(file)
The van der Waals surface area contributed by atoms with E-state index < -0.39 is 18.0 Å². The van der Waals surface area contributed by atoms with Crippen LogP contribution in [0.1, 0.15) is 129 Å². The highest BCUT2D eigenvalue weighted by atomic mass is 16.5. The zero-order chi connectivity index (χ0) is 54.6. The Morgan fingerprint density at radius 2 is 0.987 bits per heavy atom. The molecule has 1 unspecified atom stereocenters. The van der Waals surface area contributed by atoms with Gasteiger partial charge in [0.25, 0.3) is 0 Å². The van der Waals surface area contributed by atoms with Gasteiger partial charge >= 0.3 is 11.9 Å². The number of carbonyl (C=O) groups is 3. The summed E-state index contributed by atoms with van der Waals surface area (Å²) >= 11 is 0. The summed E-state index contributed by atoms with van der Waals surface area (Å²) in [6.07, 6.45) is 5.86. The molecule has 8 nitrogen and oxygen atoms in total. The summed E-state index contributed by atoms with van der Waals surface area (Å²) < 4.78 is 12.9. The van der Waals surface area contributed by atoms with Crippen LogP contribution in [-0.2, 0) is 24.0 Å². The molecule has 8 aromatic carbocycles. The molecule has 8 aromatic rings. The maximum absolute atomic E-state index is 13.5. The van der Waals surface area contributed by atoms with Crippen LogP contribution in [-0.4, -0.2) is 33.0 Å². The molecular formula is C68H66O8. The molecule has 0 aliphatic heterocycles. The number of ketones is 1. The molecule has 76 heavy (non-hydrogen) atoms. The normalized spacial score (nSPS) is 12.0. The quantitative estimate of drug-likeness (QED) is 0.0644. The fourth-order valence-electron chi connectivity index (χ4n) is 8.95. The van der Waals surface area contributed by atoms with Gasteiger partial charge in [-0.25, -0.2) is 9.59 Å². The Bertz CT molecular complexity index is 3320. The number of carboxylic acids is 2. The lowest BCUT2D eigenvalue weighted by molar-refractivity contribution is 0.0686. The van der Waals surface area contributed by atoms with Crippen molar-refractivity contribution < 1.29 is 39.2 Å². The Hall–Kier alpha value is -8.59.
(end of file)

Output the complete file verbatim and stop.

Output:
The van der Waals surface area contributed by atoms with E-state index < -0.39 is 18.0 Å². The van der Waals surface area contributed by atoms with Crippen LogP contribution in [0.1, 0.15) is 129 Å². The highest BCUT2D eigenvalue weighted by atomic mass is 16.5. The zero-order chi connectivity index (χ0) is 54.6. The Morgan fingerprint density at radius 2 is 0.987 bits per heavy atom. The molecule has 1 unspecified atom stereocenters. The van der Waals surface area contributed by atoms with Gasteiger partial charge in [0.25, 0.3) is 0 Å². The van der Waals surface area contributed by atoms with Gasteiger partial charge >= 0.3 is 11.9 Å². The number of carbonyl (C=O) groups is 3. The summed E-state index contributed by atoms with van der Waals surface area (Å²) >= 11 is 0. The summed E-state index contributed by atoms with van der Waals surface area (Å²) in [6.07, 6.45) is 5.86. The molecule has 8 nitrogen and oxygen atoms in total. The summed E-state index contributed by atoms with van der Waals surface area (Å²) < 4.78 is 12.9. The van der Waals surface area contributed by atoms with Crippen LogP contribution in [-0.2, 0) is 24.0 Å². The molecule has 8 aromatic carbocycles. The molecule has 8 aromatic rings. The maximum absolute atomic E-state index is 13.5. The van der Waals surface area contributed by atoms with Crippen LogP contribution in [-0.4, -0.2) is 33.0 Å². The molecular formula is C68H66O8. The molecule has 0 aliphatic heterocycles. The number of ketones is 1. The molecule has 76 heavy (non-hydrogen) atoms. The normalized spacial score (nSPS) is 12.0. The quantitative estimate of drug-likeness (QED) is 0.0644. The fourth-order valence-electron chi connectivity index (χ4n) is 8.95. The van der Waals surface area contributed by atoms with Gasteiger partial charge in [-0.25, -0.2) is 9.59 Å². The Bertz CT molecular complexity index is 3320. The number of carboxylic acids is 2. The lowest BCUT2D eigenvalue weighted by molar-refractivity contribution is 0.0686. The van der Waals surface area contributed by atoms with Crippen molar-refractivity contribution < 1.29 is 39.2 Å². The Hall–Kier alpha value is -8.59.